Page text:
Dugout Canoes-Canoes in the Lab

What happens to an old piece of wood in
water? When a piece of wood is submerged in water for a long time, the woody
structure starts to break down. Waterlogged wood must remain wet from the field
to the lab. Once in the lab, I clean the wood with tap water to remove the dirt,
algae and other microorganisms. To identify wood, I first take a small
sample from the artifact that is a thin enough section to see the individual
cells. I place the thin section on a slide and stain it to enhance the cell
structure and other anatomical features. After we take an archaeological sample
and make the thin sections of the wood so that we can get a fingerprint, we take
them into the laboratory and put them under the microscope so that we can
compare modern wood with prehistoric woods from the archaeological site using
three different views: a cross-section. and two others. It’s a combination of
those three that enables us to identify wood correctly. One of the other things
that we can do with archaeological remains, like prehistoric dugouts, is to
take wood samples and send them to laboratories where they can actually do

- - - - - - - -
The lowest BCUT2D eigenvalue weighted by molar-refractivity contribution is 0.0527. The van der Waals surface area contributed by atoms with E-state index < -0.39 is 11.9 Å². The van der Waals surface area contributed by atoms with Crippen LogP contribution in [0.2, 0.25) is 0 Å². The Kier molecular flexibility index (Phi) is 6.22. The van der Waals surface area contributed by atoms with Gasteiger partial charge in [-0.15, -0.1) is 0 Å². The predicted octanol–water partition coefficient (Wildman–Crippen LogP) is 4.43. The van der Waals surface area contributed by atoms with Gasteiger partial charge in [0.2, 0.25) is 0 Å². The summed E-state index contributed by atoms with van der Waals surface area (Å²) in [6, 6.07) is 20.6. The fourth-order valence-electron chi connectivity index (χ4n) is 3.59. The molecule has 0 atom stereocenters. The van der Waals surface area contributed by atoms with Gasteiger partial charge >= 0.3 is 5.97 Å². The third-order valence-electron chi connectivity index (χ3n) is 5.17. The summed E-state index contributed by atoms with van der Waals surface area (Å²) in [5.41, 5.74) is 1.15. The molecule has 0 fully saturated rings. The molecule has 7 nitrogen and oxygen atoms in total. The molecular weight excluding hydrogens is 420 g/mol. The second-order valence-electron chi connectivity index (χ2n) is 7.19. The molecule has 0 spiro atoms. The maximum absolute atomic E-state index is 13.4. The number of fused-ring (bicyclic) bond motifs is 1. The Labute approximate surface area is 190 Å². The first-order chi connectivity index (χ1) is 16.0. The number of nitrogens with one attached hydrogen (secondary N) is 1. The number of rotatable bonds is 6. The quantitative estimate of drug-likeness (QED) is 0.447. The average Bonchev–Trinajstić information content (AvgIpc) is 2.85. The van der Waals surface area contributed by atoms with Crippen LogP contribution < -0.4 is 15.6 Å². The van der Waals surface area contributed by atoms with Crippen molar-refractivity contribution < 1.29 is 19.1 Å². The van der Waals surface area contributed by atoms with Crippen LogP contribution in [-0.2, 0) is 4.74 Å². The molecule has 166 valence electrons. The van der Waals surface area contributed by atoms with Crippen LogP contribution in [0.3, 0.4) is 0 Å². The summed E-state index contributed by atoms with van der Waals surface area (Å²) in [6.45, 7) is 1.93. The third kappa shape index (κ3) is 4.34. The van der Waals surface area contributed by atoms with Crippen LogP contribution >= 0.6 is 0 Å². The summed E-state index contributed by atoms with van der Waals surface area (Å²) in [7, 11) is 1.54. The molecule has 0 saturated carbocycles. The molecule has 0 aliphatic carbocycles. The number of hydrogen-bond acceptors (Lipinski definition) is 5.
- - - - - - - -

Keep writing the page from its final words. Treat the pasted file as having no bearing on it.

c-14 and other molecular type dating methods so that we can determine how old
those wood samples are from these canoes. I love archaeobotany because it
allows me to do all sorts of different things about plant remains and how
people used plants in the past. The treatment of these wooden artifacts is
important because so many of them have been recovered in the past that were never
treated. And when they’re not treated, they simply fall apart with time. So
those artifacts are lost to us. What we have to do with the preservation is to
substitute the water that’s in the wood cells with something else that will
bolster them up so that when the artifact is slowly dried after treatment,
it will retain its shape. You don’t want to have the
longitudinal and radial and tangential cracking that you would get if the piece
was not treated. This board is very similar to a dugout canoe in that they
will both receive treatment in polyethylene glycol, The main difference
is that the canoe, being larger, will require treatment for about two to three
years, and the mortar here would probably be in treatment for about one year.
Wooden artifacts are rare throughout the Americas and we need to do everything we
can to preserve them. They represent a part of the culture that’s easily lost,
if not properly preserved. To me, every site’s different–every site tells a
different story–and that’s what makes my life exciting, because every day, and
every time I go to a different archaeological site, I learn to use my
trade in many different ways to answer many different questions. you

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